This is what happens when Justine Henin-Hardenne, the world's top-ranked tennis player, catches a cold.

"First, you talk to the hotel to make sure her room gets the perfect-temperature air conditioning," trainer Pat Etcheberry said. "Then you work on breathing exercises. You make sure she sits down most of the day and doesn't really move."

The top-seeded Henin-Hardenne survived her opening match at the U.S. Open on Tuesday, handling Nicole Vaidisova, 6-1, 6-4, but her problematic immune system remained a major concern. She had bronchitis in February, and she sat out most of this summer because of an energy-sapping virus. Now the defending U.S. Open champion has a cold, and she has taken it very seriously.

All of the big names advanced Tuesday, except 2000 U.S. Open champion Marat Safin, who fell to Thomas Enqvist in a four-set match. Henin-Hardenne's win, though, registered as the most impressive. Because of the cold, she practiced for just 30 minutes combined during the two days before her opening match.

"I'm starting to feel a little bit better," she said. "After the way my health's been the last few months, I have to be very careful. That's my only worry."

She looked sluggish sometimes, especially during the second set. Her first serve, normally one of the game's most consistent, rarely went in. Vaidisova, a 15-year-old making her Open debut, broke Henin-Hardenne twice in the second set and took a 4-1 lead. "For a minute there," Vaidisova said, "I thought I might have her. She was making more than her usual amount of mistakes."

But Henin-Hardenne recovered in distinctive fashion, using flawlessly placed groundstrokes to come back and win the set. On match point, she painted the baseline with a cross-court backhand that Vaidisova had no chance to return.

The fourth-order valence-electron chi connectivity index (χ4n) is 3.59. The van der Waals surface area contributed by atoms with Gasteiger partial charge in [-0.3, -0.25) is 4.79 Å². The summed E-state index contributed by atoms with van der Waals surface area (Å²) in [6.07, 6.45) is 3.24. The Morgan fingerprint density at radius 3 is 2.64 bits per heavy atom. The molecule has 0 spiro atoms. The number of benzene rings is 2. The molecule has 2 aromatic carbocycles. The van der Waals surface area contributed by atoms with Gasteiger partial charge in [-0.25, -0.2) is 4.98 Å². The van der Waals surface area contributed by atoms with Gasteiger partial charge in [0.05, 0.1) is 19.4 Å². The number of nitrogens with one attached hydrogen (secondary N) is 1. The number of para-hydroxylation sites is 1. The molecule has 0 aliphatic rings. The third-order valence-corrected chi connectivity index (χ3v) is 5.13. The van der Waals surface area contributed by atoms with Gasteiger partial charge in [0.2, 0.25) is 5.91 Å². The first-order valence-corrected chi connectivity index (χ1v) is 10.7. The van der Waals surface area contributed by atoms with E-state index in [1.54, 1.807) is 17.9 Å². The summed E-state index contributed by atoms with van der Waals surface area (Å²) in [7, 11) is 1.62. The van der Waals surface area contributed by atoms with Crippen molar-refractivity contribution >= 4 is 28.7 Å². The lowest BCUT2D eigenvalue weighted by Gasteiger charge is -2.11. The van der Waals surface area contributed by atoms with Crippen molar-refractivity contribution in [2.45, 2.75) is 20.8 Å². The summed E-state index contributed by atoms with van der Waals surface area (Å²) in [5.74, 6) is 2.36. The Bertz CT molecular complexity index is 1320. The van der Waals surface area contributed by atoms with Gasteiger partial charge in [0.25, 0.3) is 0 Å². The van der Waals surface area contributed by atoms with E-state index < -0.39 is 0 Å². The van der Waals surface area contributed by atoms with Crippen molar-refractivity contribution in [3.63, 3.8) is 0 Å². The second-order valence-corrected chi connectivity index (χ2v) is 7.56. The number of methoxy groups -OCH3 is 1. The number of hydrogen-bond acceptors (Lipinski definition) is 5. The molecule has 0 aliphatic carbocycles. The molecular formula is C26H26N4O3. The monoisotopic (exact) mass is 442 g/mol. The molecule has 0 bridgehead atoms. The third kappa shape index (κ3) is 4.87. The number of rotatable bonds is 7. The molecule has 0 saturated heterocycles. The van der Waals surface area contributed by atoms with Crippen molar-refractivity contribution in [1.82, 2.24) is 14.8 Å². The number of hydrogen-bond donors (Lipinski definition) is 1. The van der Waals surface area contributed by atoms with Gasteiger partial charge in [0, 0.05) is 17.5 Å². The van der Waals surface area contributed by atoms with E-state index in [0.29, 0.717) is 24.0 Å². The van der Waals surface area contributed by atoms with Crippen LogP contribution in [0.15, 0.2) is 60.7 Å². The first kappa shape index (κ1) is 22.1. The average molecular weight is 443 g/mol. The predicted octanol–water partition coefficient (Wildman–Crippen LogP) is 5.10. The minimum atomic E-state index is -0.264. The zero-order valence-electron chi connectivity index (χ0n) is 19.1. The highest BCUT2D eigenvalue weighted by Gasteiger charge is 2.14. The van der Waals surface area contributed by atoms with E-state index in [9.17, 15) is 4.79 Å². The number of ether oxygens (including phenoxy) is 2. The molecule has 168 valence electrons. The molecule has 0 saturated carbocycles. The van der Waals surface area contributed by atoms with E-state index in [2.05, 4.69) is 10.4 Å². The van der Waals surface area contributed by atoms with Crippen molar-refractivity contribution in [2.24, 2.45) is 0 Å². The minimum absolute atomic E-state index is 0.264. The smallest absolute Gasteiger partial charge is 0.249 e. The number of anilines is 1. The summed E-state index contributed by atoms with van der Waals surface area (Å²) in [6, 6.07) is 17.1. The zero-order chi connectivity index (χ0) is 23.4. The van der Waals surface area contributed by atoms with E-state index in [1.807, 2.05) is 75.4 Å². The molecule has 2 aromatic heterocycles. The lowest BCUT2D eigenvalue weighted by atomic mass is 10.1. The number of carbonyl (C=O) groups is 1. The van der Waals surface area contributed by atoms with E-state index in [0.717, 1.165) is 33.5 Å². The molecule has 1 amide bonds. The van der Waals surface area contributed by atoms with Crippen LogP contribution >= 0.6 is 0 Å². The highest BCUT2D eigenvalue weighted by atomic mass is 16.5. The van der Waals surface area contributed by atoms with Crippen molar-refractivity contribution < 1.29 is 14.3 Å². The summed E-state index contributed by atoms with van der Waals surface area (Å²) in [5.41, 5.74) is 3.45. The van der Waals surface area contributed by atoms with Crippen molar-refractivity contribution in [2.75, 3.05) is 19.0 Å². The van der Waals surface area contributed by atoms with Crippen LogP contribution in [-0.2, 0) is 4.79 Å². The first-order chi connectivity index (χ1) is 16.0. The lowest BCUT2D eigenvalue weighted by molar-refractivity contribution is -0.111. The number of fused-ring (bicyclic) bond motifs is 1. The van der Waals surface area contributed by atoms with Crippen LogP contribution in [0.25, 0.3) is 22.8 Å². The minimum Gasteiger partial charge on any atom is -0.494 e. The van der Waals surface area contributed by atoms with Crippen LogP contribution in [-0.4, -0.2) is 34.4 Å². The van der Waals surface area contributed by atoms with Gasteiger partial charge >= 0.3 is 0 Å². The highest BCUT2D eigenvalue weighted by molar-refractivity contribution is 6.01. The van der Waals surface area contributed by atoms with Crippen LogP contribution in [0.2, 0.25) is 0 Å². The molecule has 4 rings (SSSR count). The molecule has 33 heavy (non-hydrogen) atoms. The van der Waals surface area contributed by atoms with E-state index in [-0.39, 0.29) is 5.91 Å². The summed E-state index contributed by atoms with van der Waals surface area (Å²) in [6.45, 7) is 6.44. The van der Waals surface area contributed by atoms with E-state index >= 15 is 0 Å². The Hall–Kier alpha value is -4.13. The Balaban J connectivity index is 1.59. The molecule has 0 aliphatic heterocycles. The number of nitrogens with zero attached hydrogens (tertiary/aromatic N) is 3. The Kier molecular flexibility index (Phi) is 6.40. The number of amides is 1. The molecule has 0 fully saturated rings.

"I'm happy with how I recovered," Henin-Hardenne said. "She definitely pushed me for a while there, which made things tough. I'm not quite back to 100 percent."

Then again, she hasn't felt fully healthy for six months now. Etcheberry, Henin-Hardenne's trainer, has grown used to monitoring illnesses. "She's had a stretch of several months now," Etcheberry said, "that's just been extremely unusual."

After winning the Australian Open in late January, Henin-Hardenne caught bronchitis. She came back quickly -- too quickly, Etcheberry now thinks -- only to catch a mononucleosis-like virus midway through April. Over the next three months, she played just once, losing in the second round of the French Open.

Her poor play in France persuaded her to return home to Belgium and focus on recovering. "I'd run for one day," she said, "and then stay in bed for the next three." She started practicing regularly again at the beginning of August. Two weeks later, she flew to Athens for the Olympics, still weak, rusty and tired.

She swept all six of her matches and won gold.

"I didn't think that would be possible from anyone," said Jennifer Capriati, the No. 8 seed. "The way she played over there was kind of shocking."

The result, though, was troubling and predictable: Henin-Hardenne left Athens feeling sick, just as she had for most of 2004.

Her success here will likely depend on how long her cold symptoms linger. The next two weeks are supposed to be hot and humid, conditions that will exaggerate any fatigue Henin-Hardenne already feels. If she recovers quickly, she will be the favorite to win this tournament. She won the French Open and the U.S. Open in 2003, while reaching the semifinals in both other majors.

Her spin-heavy serve can be menacing. Her backhand, a powerful shot she hits mainly with her wrists, may be the best shot on the women's tour.

"She's not far from that kind of level now," Etcheberry said. "Absolutely we'll be keeping a close eye on her. After what she's been through, you can't just let a cold go and not pay attention. It would be nice if she could finally feel totally good again."

"After the way my health's been the last few months, I have to be very careful," says Justine Henin-Hardenne.